At the nanoscale, concrete proves effective for nuclear containment

November 20, 2015 by Anne Wilson Yu, Massachusetts Institute of Technology
Cooling towers of a nuclear power station. Credit: Petr Kratochvil

One of the main challenges faced by the nuclear industry is the long-term confinement of nuclear waste. Concrete is one of the barrier materials commonly used to contain radionuclides, both in nuclear reactors and nuclear waste-storing facilities. For this reason, it is extremely important that researchers and industry professionals understand the chemical and structural stability of cement (the basic binding ingredient in concrete) containing radioactive materials.

A new study by researchers from the MIT Concrete Sustainability Hub and the joint MIT-French National Center for Scientific Research (CNRS) lab known as Multi-Scale Materials Science for Energy and Environment (MSE2) is the first to show that is effective for nuclear containment of .

The paper, coauthored by MIT postdoc Lucile Dezerald, visiting scientist Andres Saul, senior research scientist Roland J.-M. Pellenq, and Professor Franz-Josef Ulm, presents research that, for the first time, offers a quantum modeling of cement hydrate at the nano scale. "In short, what the research showed is that cement is a good choice for storing from the fission reaction in ," Pellenq says.

One of the study's key findings is that cement could be a good material to store radioactive strontium-90 and its daughter elements (yttrium and zirconium) from its . This could be highly relevant for improving waste storage conditions in accidental cases, such as the Fukushima Daiichi disaster in March 2011.

The study may also have an impact on considerations around the decommissioning of nuclear plants. "We disconnect the plant from the grid, but the nuclear waste is still there," Pellenq says, noting that the cores of decommissioned nuclear plants from the 1950s in the United Kingdom and France are still intact, as are cores at even older decommissioned plants in the United States. Knowing now that cement can effectively contain nuclear waste materials may buy researchers enough time to sort out the technology and lead to potential long-term solutions.

This is the first nano-metric study using quantum physical chemistry to understand how cement is effective for the storage of intermediate half-life fission products.

Explore further: Extremophile bacteria could be key to solving nuclear problems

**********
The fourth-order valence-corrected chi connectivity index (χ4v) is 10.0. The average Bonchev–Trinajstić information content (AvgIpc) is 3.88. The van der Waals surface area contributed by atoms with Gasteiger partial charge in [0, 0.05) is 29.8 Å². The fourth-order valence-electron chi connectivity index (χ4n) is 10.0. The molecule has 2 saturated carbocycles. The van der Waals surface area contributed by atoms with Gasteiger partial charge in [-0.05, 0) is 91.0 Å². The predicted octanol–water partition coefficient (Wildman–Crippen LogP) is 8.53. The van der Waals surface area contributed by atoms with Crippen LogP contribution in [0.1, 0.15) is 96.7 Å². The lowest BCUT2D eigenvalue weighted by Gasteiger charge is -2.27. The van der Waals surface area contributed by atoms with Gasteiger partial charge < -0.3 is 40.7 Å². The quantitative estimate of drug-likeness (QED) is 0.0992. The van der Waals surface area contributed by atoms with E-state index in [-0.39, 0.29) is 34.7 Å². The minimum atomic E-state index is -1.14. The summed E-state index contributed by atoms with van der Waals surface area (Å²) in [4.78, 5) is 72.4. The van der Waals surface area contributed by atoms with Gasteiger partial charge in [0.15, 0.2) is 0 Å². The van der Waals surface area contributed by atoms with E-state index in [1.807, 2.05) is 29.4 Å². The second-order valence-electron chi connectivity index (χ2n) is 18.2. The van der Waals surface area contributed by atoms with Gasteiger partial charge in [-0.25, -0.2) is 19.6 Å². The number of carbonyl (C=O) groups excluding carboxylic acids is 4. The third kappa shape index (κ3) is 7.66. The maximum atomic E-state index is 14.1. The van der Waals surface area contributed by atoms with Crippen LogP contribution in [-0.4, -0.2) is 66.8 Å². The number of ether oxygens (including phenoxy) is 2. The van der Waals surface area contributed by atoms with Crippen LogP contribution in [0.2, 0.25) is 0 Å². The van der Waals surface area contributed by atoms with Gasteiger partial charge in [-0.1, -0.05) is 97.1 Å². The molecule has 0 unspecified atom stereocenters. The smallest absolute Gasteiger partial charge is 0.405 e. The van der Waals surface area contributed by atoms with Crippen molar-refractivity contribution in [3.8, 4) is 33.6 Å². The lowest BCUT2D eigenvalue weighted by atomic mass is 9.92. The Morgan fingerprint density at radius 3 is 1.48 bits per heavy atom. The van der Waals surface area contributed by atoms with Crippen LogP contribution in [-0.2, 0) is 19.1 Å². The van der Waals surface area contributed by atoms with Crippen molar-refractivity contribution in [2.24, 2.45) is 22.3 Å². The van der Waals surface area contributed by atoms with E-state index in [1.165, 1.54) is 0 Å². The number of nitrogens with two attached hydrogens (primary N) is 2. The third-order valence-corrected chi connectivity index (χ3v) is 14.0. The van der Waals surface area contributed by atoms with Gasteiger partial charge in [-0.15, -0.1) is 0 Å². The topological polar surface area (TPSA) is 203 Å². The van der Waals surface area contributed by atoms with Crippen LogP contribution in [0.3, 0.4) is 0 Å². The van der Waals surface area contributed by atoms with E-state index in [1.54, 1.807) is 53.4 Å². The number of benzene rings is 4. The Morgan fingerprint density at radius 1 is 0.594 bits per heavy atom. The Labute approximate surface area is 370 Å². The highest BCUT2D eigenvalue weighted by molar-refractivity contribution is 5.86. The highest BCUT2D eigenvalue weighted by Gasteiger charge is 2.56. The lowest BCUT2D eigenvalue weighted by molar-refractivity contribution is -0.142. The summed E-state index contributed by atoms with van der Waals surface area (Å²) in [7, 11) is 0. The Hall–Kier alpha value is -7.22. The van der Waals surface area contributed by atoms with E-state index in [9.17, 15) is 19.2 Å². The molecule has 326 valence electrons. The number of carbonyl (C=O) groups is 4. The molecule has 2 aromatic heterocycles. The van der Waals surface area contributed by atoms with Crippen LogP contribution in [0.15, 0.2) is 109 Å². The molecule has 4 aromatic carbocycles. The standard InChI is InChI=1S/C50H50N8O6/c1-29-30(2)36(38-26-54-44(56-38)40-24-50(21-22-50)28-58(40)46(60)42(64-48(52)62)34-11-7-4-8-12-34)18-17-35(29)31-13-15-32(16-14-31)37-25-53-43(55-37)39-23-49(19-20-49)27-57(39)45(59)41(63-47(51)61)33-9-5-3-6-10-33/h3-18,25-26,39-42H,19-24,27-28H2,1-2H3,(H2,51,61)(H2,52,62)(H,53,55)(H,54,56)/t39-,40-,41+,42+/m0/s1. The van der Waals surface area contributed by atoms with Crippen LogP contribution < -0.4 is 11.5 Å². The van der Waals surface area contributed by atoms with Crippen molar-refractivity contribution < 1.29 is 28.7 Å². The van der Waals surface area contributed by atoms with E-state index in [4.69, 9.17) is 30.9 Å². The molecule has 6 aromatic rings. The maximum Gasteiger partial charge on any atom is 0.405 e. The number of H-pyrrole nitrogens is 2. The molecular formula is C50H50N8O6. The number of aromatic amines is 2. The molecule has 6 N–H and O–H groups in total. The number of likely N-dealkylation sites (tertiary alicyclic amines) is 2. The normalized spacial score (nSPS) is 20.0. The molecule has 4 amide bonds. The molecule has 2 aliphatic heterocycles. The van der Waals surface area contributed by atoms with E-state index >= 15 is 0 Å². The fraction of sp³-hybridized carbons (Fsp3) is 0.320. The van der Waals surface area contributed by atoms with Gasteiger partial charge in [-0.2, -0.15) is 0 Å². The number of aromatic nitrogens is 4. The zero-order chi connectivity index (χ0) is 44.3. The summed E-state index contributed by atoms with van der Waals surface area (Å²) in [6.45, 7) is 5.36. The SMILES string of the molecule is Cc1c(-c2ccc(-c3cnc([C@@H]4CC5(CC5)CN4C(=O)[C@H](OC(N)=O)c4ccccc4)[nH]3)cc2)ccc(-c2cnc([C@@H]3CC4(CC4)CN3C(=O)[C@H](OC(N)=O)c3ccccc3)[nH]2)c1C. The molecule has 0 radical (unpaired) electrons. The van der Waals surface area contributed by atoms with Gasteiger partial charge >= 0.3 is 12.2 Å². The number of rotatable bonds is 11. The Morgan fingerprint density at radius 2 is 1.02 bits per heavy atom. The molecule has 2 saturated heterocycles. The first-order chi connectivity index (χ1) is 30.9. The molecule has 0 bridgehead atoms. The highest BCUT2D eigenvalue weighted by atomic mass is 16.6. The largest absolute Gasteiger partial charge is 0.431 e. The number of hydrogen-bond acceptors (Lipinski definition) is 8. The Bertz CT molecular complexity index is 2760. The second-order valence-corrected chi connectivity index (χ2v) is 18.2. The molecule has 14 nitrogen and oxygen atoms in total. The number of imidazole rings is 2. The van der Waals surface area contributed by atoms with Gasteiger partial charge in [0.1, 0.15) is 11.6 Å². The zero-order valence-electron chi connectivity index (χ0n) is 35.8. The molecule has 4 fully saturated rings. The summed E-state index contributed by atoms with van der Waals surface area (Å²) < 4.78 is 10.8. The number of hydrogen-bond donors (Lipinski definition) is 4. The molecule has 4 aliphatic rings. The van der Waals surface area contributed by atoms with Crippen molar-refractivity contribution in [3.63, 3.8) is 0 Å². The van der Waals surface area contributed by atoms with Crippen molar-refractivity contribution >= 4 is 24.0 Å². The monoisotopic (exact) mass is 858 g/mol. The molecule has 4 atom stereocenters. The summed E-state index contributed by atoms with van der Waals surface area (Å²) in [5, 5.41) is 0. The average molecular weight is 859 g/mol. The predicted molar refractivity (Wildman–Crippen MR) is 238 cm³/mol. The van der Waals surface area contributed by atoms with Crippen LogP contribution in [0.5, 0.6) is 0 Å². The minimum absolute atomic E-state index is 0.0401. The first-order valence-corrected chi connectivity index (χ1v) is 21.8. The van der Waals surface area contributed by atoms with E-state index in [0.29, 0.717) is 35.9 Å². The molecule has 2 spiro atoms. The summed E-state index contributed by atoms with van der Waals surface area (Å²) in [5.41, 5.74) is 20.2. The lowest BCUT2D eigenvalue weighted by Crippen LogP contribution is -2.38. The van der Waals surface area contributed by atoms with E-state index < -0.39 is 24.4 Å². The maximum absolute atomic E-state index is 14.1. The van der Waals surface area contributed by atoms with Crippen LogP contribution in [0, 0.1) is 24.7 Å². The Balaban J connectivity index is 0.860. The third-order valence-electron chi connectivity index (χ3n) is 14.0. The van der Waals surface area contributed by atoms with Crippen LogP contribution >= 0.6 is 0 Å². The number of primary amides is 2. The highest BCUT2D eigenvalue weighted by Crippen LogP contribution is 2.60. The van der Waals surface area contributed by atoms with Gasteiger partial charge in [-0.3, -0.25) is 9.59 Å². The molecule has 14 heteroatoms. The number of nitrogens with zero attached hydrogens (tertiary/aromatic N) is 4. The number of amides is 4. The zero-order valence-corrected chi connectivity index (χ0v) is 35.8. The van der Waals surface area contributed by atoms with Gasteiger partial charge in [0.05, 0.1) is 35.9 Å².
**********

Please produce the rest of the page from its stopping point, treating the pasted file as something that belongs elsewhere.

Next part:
More information: Lucile Dezerald et al. Cement As a Waste Form for Nuclear Fission Products: The Case of Sr and Its Daughters , Environmental Science & Technology (2015). DOI: 10.1021/acs.est.5b02609

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katesisco
3.3 / 5 (3) Nov 20, 2015
Well, the cement we currently use is not the cement that last tens of thousands of years. THAT cement was what the Roman used and its secret was that the lime was pre-cooked by volcanic heat.
So all of our existing nuclear facilities DO NOT withstand nuclear storage. One might misconstrue this to mean storage at existing facilities is safe, it is not.
antialias_physorg
3.7 / 5 (3) Nov 20, 2015
Well, the cement we currently use is not the cement that last tens of thousands of years.

As they note: "Knowing now that cement can effectively contain nuclear waste materials may buy researchers enough time to sort out the technology and lead to potential long-term solutions."

So this is just a stop-gap measure. There's still no solution available to power plant operators beyond "Dump it somewhere and hope nothing happens until I'm retired".
tpb
5 / 5 (2) Nov 20, 2015
The solution has long been known, reprocess the waste and/or burn it up it breeder type reactors.
KiaEade
not rated yet Nov 26, 2015
After reading an article, I am very glad to know that this cement is using a good material and have ability to store radioactive strontium-90 and its elements. These kinds of inventions are very beneficial for us. This cement will very useful, strong and helpful for large buildings. Hope it will more enhance on upcoming years.

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